Business failure

From Wikipedia, the free encyclopedia
Joe's was a business which failed in 2009.
Liquidation sale occurring at a Forever 21 in Denver, Colorado in November 2019.
A closed Justice store at Colonie Center in Albany, New York in August 2020.
Advertisement for "Quitting Business" sale in Los Angeles, California, newspaper, 1909

Business failure refers to a company ceasing operations following its inability to make a profit or to bring in enough revenue to cover its expenses. A profitable business can fail if it does not generate adequate cash flow to meet expenses.[1]


Businesses can fail as a result of wars, recessions, high taxation, high interest rates, excessive regulations, poor management decisions, insufficient marketing, inability to compete with other similar businesses, or a lack of interest from the public in the business's offerings. Some businesses may choose to shut down prior to an expected failure. Others may continue to operate until they are forced out by a court order.

The Small Business Administration, in an article on small business failure,[2] lists additional reasons for failure from Michael Ames' book on "Small Business Management":[3]

A study published in 2014 by the Turnaround Management Society assesses that most business crises are caused by the mistakes of upper management. The most frequent causes of a crisis are that the management continued with a strategy that was no longer working for the company (54.6%), and that they lost touch with the market and their customers and did not want to adapt to changes occurring around them (51.6%). Having a clear strategy that is communicated well to all operational areas, one that uses and builds USPs,[definition needed] is desirable for every company but is often not the case. Incorrect strategic decisions (39.4%) are often made because of the lack of a clear strategy, and they can have a significant impact on a company’s financial position in the market.[4]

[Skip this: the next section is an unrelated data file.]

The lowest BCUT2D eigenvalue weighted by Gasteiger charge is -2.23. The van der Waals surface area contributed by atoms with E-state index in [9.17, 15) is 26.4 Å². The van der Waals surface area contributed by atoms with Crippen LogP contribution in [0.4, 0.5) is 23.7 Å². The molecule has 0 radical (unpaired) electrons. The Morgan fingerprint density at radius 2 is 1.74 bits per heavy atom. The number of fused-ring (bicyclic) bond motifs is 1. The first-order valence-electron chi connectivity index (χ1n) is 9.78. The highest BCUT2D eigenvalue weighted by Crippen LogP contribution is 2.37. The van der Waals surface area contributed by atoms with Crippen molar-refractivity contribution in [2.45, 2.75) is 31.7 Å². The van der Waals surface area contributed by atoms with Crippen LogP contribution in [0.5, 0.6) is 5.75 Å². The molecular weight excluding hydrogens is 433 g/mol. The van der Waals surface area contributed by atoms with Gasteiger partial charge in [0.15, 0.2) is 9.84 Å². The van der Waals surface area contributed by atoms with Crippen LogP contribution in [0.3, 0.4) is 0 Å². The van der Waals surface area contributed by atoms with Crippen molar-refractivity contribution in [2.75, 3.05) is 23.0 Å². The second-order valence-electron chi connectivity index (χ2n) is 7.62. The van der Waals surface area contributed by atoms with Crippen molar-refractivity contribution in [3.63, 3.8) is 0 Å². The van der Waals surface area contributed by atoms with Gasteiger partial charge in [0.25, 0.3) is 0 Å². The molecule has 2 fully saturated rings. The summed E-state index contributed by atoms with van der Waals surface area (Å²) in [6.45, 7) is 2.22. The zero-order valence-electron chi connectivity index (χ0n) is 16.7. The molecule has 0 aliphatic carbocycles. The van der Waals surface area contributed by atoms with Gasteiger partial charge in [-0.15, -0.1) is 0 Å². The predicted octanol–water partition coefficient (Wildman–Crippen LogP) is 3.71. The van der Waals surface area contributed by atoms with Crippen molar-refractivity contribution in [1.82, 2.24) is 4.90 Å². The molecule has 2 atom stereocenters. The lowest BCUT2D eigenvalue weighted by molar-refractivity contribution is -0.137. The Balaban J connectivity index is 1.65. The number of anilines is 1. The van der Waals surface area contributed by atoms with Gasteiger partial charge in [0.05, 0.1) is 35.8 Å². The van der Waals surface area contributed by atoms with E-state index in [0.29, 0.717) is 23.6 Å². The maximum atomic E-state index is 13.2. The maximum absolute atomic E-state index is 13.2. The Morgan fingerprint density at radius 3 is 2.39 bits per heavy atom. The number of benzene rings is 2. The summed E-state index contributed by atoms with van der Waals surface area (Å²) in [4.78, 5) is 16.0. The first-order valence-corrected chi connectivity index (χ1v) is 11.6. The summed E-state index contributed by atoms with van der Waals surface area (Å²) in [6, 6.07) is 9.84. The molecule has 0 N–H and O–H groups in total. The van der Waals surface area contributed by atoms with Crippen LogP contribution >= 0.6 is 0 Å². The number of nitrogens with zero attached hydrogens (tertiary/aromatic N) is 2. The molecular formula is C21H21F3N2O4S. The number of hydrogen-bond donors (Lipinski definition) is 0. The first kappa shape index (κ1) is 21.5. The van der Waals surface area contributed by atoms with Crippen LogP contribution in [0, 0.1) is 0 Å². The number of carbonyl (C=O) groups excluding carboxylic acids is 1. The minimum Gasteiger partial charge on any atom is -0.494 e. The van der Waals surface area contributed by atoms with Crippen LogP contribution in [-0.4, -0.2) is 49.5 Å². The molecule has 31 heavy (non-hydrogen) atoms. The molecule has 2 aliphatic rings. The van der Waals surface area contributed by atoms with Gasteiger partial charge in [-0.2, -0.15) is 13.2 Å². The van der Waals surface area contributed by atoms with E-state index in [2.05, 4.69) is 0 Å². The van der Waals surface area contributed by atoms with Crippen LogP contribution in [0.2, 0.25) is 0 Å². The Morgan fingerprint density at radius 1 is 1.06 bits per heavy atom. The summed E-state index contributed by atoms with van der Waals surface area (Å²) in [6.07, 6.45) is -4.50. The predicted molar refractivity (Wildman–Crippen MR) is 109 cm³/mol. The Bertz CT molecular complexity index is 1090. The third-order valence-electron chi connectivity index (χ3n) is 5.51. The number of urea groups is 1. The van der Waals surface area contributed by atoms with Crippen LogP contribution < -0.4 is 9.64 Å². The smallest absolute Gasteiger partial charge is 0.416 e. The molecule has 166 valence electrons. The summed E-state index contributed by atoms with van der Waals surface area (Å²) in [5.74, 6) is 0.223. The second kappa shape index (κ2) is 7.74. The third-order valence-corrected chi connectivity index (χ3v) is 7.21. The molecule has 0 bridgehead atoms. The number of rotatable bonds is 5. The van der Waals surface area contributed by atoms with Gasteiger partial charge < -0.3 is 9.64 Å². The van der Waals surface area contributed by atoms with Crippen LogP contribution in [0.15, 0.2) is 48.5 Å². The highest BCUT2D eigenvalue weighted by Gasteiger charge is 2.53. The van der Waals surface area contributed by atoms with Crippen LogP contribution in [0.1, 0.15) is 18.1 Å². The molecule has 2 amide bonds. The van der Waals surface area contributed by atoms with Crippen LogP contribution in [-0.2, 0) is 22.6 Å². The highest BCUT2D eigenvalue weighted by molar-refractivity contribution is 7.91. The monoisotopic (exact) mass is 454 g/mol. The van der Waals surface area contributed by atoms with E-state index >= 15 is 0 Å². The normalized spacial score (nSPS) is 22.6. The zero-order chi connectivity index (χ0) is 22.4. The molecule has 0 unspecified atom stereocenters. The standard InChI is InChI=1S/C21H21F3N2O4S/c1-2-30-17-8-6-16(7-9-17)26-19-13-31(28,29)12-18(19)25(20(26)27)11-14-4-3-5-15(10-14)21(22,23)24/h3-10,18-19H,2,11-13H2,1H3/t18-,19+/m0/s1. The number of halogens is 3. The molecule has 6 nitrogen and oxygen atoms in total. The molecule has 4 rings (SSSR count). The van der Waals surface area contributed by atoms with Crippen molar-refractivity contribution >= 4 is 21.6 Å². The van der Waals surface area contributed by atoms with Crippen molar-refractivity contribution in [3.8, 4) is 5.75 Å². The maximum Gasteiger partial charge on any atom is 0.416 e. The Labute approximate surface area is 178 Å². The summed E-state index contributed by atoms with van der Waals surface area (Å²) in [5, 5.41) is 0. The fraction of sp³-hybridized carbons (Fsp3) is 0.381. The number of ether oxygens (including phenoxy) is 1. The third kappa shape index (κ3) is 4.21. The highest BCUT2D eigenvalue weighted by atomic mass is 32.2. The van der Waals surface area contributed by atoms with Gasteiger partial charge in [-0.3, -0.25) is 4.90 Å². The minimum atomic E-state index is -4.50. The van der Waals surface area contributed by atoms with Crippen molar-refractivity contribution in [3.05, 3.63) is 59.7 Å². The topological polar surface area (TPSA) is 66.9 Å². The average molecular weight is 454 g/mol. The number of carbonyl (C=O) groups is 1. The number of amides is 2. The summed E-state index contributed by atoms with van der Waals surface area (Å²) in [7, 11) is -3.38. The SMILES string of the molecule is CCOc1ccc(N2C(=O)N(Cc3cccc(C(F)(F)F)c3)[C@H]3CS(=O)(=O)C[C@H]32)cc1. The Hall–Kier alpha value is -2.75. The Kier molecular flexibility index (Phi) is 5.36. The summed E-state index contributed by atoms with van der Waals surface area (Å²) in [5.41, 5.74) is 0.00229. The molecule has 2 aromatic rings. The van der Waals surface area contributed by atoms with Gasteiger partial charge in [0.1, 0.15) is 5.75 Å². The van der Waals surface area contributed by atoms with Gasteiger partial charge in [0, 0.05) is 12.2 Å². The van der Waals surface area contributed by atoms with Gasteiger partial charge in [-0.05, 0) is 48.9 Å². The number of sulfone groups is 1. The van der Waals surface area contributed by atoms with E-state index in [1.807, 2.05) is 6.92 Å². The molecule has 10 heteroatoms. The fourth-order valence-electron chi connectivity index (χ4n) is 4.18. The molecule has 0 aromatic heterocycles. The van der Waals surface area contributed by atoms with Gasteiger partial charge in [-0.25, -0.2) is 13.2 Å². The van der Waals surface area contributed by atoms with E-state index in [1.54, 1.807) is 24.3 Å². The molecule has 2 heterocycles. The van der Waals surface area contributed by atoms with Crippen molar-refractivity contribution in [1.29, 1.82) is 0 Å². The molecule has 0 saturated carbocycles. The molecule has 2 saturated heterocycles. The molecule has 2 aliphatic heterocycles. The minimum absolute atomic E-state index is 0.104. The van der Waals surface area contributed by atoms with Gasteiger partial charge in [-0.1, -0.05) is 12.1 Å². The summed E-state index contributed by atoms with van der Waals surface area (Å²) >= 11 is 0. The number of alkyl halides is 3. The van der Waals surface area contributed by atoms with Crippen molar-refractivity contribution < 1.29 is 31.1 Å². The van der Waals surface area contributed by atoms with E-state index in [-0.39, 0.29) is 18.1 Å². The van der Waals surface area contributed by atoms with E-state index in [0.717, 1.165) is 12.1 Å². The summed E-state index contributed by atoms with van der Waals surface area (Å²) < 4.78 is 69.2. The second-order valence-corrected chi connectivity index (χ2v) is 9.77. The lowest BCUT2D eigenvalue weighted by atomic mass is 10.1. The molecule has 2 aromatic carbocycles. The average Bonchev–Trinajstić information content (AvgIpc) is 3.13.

There are many opinions about the most important reason that businesses fail:

  • Management writer Peter Drucker claimed that the most important reason that businesses fail is because management didn't ask "what is our business?" in a "clear and sharp form".[5]
  • Eric T. Wagner, who has 30 years experience as a serial entrepreneur, says that entrepreneurs fail when developing new products because they "retreat to a cave" instead of thoroughly understanding their customers' needs.
  • A survey of more than 1000 Australian SME business owners found that business failure was most likely because of an inability to manage costs.[6]
  • Dr. Christoph Lymbersky analysed internal causes over a timeline of 38 years which shows that the lack of financial control is becoming less and less relevant as a crisis factor. In 1984, inadequate financial control still contributed to 75 percent of all corporate crises. In his 2014 survey, only 36 percent or restructuring consultants reported inadequate financial control to be a cause of decline.[7]
  • According to a study by Industry Canada (now known as Innovation, Science and Economic Development Canada), "the main reason for (business) failure is inexperienced management. Managers of bankrupt firms do not have the experience, knowledge, or vision to run their businesses".[8]
  • M. Victor Janulaitis surveyed 278 organizations in 2018 on why disaster recovery and business continuity plans fail, and found that after 12 months 51% of small to mid-sized business were not able to re-open their doors.[9]